Price (RRP): $199.99
Hmmm – Audiofly AFT2. Australian? Check! True wireless? Check! Bluetooth 5? Check! aptX codec? Check! Gum Leaf colour? Check, check, check!
We had to check out the Audiofly AFT2 true wireless earphones, released just yesterday.
Review: Audiofly AFT2 True Wireless earphones
- Australian Website here
- Price: A$199.99
- From: Store DJ, Mannys Music, Amazon, eBay and Miint Gear
- Warranty: 1 year
- Country of Manufacture: China
- About: Audiofly is an Australian company focussing mostly on quality earphones. It originally produced professional in-ear monitors, but now is also well into the consumer space.
About the Audiofly AFT2 True Wireless earphones
Okay, they aren’t just gum leaf (green). They’re also granite (black), sandstone (cream) and sunset (red).
The Audiofly AFT2 True Wireless earphones are conventional in the sense of consisting of two buds and a carry/charge case. But also unconventional, as there’s no sprung lid. Instead, the inner cradle for the buds slides out from a metal case. See the photos.
The two parts don’t come apart. The other end from the opening part is magnetic to hold things together. It is but it’s powerful enough to allow the whole thing to stick on a fridge. On the opening end is a four-bar LED charge display, a red button to make it show, and a USB Type-C port for charging.
The earbuds have an astonishing ten hours of battery life. The case holds a further 25 hours. It’s 90mm long, 41mm wide and 35mm tall. The case and buds together weigh 92.2 grams. Each bud weighs 6.1 grams. They act somewhat as wings, helping them to lock securely into your ears. Unusually, there are only two sizes of silicone tips: small and medium. Sometimes medium will do it for me, but I usually prefer large.
In addition to the aptX codec and the standard SBC one, the Audiofly AFT2 True Wireless earphones also use AAC for Apple devices.
One unusual feature is that you can choose which bud is the “master” earbud – that is, the one that connects to the phone (the other bud connects to the master bud). The first one you take out of case on each occasion becomes the master for that session.
Does it matter which one is the master? Well, it can affect the reliability of the connection. Audiofly specifies the operating range at 20 metres. I found that at a very narrow-angle the sound would drop out as close as five metres. That angle involved the master bud being on the opposite side of my head to the Bluetooth source device.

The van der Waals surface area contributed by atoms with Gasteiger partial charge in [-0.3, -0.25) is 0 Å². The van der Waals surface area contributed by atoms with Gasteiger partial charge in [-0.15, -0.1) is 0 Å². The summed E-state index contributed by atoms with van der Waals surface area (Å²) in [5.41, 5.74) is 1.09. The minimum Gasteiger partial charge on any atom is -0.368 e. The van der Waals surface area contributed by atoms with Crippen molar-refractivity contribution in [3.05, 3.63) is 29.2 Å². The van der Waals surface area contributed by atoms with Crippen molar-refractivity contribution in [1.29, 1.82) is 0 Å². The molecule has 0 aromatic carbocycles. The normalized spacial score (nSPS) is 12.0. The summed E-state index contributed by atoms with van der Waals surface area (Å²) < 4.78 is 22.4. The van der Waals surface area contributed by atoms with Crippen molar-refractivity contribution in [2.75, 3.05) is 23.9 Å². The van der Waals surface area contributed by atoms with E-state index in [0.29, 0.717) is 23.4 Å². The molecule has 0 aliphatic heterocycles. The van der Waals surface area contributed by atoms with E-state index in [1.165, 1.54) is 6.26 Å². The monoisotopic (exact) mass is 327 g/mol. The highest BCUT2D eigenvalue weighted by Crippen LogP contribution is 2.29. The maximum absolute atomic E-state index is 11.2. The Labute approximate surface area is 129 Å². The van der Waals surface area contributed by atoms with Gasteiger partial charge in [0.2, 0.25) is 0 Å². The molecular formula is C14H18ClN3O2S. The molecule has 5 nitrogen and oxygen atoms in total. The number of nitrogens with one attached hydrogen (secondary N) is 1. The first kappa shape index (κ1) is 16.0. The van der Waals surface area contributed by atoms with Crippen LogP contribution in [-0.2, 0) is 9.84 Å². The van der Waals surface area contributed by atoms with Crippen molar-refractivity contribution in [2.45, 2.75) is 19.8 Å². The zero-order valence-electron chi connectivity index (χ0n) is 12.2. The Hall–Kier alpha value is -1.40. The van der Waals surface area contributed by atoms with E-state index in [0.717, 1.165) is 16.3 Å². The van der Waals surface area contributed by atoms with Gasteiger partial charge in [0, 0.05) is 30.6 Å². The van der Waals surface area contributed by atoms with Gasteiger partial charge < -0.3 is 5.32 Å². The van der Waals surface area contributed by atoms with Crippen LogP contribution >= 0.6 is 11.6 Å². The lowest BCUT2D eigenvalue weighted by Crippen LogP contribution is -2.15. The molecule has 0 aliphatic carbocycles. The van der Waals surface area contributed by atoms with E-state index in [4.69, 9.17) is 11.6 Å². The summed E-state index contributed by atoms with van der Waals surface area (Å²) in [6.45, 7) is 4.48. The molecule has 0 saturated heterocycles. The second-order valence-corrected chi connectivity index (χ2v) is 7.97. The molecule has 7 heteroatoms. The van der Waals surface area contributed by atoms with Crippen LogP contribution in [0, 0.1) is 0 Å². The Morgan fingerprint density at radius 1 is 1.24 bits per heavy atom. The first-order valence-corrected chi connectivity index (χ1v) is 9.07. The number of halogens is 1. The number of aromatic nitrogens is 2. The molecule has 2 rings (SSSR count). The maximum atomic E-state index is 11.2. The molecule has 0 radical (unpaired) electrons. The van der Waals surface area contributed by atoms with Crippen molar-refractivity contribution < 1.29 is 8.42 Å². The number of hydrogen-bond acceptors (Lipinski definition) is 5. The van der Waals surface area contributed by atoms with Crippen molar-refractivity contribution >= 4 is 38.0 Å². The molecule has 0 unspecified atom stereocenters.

I thought that perhaps the relatively high aptX bitrate in the connection to my Android phone could be a problem. I switched to an iPhone 8 to force the system to use AAC, but it made little difference.
Anyway, since you can choose the master, you can optimise for performance depending on how you’re using the Audiofly AFT2 True Wireless earphones.
You control them using touch-sensitive surfaces on both buds. Both sides work with a single tap to play/pause or answer a call. Double tap skips forward a track or backwards depending on which side you use. Tapping and holding increases volume on the right, reduces it on the left. Pause the music, then tap and hold lets you invoke Siri or Google Assistant as appropriate. This was a bit tricky. Hold for too long and you switch off the buds. With a little practice I learned to get it right.
Using the earphones
The sound produced by the Audiofly AFT2 True Wireless earphones was quite interesting. I think the bass suffers a little due to a not-quite-perfect seal. That needed one size larger silicone tips. For whatever reason, it was a little recessed, leaving the midrange fairly prominent. Dynamics were respectable and vocal clarity, especially on calls and podcasts was truly excellent.
I should add that the earphones I’ve been using for a lot of listening lately, the excellent Audiofly AF-180 MK2 in-ear monitors from the company’s professional series, have conditioned my ears to expect great sound. That’s always a problem with ear gear: your brain tends to make whatever you’re listening to the “norm”. Moving to something else initially seems poor by comparison. Those wired earphones cost more than three times these wireless ones.
So, some quick notes. “Blind Curve” on the Marillion album Misplaced Childhood was delivered with good, controlled vocals and little in the way of sibilance. The snare had a slight clash or edge to it, but was strong. The guitar was beautiful, with full detail.
The light-but-fast swelling roll of the cymbals at the start of “Openings” on Sebastian Hardie’s Four Moments was a little recessed, but beautifully clean. They were maintained as the other instruments came in. Mario Millo’s guitar was nicely textured. Oh, and the louder the better. There was plenty of volume on tap with the Audiofly AFT2 True Wireless earphones.
The violins on Schubert’s String Quintet (the Cypress String Quartet version on TIDAL) had a little more bite than I prefer, but didn’t lose their essential sweetness.
Gadgetguy’s Take – the Audiofly AFT2 True Wireless earphones are good value for money proposition
And, for goodness sakes, if you’re buying, do get the gumleaf ones!